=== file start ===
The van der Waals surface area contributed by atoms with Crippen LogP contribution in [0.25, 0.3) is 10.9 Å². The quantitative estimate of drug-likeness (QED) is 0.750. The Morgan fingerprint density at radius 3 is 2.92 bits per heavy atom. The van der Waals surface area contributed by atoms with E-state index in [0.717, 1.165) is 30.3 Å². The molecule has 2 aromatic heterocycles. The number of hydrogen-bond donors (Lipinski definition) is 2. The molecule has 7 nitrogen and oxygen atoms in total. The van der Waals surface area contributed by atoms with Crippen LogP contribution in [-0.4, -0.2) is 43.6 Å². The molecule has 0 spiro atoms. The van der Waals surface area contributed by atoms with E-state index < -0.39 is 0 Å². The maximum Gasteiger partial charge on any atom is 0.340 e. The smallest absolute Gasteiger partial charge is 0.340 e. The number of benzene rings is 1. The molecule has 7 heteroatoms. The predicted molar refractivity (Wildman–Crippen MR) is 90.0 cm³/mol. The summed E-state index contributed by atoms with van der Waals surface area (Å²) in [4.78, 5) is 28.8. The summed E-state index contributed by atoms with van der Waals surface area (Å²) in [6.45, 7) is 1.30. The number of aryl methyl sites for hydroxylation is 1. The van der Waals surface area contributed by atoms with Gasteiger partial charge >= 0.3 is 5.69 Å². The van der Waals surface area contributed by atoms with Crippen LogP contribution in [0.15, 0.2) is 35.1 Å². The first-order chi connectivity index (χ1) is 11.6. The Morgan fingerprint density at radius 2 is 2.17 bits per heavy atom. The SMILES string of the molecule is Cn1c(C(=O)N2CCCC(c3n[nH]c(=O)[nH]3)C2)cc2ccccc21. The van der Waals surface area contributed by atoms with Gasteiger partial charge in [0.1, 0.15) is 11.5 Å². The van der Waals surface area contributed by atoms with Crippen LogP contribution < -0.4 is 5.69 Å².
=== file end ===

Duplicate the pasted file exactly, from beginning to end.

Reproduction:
The van der Waals surface area contributed by atoms with Crippen LogP contribution in [0.25, 0.3) is 10.9 Å². The quantitative estimate of drug-likeness (QED) is 0.750. The Morgan fingerprint density at radius 3 is 2.92 bits per heavy atom. The van der Waals surface area contributed by atoms with E-state index in [0.717, 1.165) is 30.3 Å². The molecule has 2 aromatic heterocycles. The number of hydrogen-bond donors (Lipinski definition) is 2. The molecule has 7 nitrogen and oxygen atoms in total. The van der Waals surface area contributed by atoms with Crippen LogP contribution in [-0.4, -0.2) is 43.6 Å². The molecule has 0 spiro atoms. The van der Waals surface area contributed by atoms with E-state index < -0.39 is 0 Å². The maximum Gasteiger partial charge on any atom is 0.340 e. The smallest absolute Gasteiger partial charge is 0.340 e. The number of benzene rings is 1. The molecule has 7 heteroatoms. The predicted molar refractivity (Wildman–Crippen MR) is 90.0 cm³/mol. The summed E-state index contributed by atoms with van der Waals surface area (Å²) in [4.78, 5) is 28.8. The summed E-state index contributed by atoms with van der Waals surface area (Å²) in [6.45, 7) is 1.30. The number of aryl methyl sites for hydroxylation is 1. The van der Waals surface area contributed by atoms with Gasteiger partial charge >= 0.3 is 5.69 Å². The van der Waals surface area contributed by atoms with Crippen LogP contribution in [0.15, 0.2) is 35.1 Å². The first-order chi connectivity index (χ1) is 11.6. The Morgan fingerprint density at radius 2 is 2.17 bits per heavy atom. The SMILES string of the molecule is Cn1c(C(=O)N2CCCC(c3n[nH]c(=O)[nH]3)C2)cc2ccccc21. The van der Waals surface area contributed by atoms with Gasteiger partial charge in [0.1, 0.15) is 11.5 Å². The van der Waals surface area contributed by atoms with Crippen LogP contribution < -0.4 is 5.69 Å².